714. “Blue Moon,” The Marcels. Songwriters: Richard Rodgers, Lorenz Hart; #1 pop/#1 R&B; 1961. The Marcels were an integrated Pittsburgh vocal group who topped the charts with their bom ba ba bom ba bom ba bom bom cover of “Blue Moon,” a Rodgers and Hart number from the 1930s. Promoter Henry DeLuca on this pre-civil rights era act, “The fact that they were racially mixed caused a lot of problems. They couldn’t tour down South that way, and had to go with an all-black lineup.” Performed as a ballad, “Blue Moon” had been a pop hit in 1949 for both Mel Tormé and Billy Eckstine. There is an urban legend that Richard Rodgers was so disdainful of The Marcels recording that he took out advertisements in music publications urging listeners not to buy it. That’s a fine/fun story, but there’s no documented reason to believe it. The Marcels hit the Top Ten again in 1961 with “Heartaches,” a momentum formula hit, and were inducted into the Vocal Group Hall of Fame in 2002.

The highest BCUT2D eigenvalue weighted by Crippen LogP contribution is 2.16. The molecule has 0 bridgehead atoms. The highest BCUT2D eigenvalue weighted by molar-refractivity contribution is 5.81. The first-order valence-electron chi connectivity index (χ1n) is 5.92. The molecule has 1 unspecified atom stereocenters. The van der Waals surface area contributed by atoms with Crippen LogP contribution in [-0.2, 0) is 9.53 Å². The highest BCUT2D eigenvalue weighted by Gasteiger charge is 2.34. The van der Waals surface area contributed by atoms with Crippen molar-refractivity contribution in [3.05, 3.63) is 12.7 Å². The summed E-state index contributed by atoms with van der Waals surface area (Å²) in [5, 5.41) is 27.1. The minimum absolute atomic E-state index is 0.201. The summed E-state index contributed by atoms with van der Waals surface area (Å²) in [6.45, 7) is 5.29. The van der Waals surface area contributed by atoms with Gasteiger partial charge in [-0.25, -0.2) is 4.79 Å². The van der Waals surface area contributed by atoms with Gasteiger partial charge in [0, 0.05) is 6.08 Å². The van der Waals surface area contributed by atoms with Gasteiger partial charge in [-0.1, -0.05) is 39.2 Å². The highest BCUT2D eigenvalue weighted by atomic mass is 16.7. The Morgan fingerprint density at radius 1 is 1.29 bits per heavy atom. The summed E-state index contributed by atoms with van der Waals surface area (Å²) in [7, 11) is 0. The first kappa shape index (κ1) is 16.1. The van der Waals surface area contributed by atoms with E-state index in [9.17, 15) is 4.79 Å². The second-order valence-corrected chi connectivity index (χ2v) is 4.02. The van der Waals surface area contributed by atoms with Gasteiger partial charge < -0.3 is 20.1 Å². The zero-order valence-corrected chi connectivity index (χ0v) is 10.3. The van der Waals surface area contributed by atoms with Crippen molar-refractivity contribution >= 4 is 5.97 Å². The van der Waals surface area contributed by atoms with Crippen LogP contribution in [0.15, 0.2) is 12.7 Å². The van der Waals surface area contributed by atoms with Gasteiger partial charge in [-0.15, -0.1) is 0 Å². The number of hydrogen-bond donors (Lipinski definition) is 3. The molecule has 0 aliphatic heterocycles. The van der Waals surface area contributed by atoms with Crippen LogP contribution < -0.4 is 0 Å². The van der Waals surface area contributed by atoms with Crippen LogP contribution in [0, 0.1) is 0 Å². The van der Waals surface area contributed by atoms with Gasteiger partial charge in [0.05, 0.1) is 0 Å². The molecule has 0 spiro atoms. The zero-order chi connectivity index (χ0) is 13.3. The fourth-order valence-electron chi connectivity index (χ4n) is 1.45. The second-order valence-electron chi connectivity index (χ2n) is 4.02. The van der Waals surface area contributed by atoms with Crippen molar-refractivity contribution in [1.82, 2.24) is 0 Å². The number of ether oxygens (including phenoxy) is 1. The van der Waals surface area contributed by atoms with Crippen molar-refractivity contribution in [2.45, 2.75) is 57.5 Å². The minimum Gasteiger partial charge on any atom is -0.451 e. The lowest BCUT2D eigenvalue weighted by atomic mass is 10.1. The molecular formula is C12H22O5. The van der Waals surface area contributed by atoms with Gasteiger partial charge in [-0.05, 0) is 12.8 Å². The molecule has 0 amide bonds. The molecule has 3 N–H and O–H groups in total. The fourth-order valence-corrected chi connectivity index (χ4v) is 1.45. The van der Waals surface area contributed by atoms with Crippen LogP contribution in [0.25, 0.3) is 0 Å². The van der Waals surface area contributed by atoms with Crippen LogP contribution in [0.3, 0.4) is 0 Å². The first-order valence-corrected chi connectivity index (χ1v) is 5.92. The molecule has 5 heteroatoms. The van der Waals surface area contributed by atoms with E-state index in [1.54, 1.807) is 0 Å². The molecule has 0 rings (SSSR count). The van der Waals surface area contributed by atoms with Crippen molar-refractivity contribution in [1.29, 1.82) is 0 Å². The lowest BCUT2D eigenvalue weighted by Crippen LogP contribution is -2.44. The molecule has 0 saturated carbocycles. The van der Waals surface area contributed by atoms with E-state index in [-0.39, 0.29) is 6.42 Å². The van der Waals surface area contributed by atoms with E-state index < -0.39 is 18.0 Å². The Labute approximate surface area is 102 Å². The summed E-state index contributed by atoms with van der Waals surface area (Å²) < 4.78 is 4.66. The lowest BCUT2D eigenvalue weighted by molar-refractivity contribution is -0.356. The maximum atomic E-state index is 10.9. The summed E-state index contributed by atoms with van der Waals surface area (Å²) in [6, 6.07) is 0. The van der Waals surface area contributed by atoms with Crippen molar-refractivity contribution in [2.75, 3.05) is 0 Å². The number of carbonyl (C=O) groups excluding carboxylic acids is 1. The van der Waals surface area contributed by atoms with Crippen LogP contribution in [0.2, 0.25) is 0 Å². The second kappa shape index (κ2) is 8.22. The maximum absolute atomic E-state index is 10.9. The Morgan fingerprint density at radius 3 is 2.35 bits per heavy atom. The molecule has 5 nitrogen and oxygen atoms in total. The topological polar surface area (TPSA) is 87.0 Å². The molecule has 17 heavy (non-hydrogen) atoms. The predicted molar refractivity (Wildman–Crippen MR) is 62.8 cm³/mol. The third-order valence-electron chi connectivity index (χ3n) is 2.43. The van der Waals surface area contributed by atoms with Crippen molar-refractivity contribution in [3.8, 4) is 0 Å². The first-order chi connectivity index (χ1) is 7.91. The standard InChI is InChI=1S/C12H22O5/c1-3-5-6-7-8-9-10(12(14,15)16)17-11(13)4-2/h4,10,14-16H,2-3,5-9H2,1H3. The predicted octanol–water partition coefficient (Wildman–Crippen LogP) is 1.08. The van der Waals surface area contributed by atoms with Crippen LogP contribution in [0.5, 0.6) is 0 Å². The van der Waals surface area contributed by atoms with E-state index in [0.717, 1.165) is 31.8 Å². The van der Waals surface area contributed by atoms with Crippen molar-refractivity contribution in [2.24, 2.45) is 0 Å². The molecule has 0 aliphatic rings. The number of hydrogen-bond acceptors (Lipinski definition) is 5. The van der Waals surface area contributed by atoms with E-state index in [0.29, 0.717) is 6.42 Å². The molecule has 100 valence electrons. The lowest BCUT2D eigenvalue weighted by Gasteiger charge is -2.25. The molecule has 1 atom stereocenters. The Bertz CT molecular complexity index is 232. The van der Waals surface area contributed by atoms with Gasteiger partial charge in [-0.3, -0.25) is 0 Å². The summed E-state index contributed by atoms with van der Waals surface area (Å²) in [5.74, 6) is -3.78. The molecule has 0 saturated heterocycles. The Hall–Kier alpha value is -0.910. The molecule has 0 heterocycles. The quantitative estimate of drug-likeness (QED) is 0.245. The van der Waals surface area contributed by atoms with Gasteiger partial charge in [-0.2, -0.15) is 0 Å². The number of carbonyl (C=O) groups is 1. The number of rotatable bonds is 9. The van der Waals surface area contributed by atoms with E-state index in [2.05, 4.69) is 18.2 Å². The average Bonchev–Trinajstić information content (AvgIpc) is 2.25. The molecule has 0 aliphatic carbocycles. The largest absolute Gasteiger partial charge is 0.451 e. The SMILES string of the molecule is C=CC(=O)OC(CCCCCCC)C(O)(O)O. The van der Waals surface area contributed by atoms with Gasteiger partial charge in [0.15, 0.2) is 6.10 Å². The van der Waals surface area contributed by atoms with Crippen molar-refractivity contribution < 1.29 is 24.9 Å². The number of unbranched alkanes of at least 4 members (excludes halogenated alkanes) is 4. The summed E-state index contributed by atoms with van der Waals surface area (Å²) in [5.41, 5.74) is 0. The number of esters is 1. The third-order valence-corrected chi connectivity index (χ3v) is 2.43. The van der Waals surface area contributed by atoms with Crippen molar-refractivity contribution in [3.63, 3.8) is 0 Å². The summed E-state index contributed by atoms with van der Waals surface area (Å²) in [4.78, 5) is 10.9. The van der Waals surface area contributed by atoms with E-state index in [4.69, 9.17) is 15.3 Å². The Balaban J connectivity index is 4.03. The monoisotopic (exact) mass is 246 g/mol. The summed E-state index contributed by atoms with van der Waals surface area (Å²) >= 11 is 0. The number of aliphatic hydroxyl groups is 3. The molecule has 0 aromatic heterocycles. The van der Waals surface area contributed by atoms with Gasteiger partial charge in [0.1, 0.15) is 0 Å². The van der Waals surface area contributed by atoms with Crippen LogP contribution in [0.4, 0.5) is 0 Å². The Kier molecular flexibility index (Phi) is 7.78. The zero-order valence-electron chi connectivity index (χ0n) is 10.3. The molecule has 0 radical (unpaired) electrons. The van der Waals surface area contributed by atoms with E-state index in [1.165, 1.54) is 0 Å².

713. “Psychotic Reaction,” Count Five. Songwriters: Kenn Ellner, Roy Chaney, Craig “Butch” Atkinson, John “Sean” Byrne, John “Mouse” Michalski; #5 pop; 1966. The Count Five was a San Jose based garage rock band who heard Bo Diddley’s “I’m a Man” via The Yardbirds. They rewrote “I’m a Man,” with an intense psychedelic instrumental section, as “Psychotic Reaction.” The one hit wonder act would have probably been lost to obscurity, if not for the 1971 Lester Bangs essay titled “Psychotic Reactions and Carburetor Dung,” which developed a fictional catalogue of work by the Count Five with titles including “Ancient Lace and Wrought-Iron Railings” and “Snowflakes Falling on the International Dateline.” After the band ran its course, Count Five lead singer John Byrne traded in his Dracula cape for a career as an accountant. “Psychotic Reaction” has been covered in live performances by Television, Tom Petty, and The Cramps.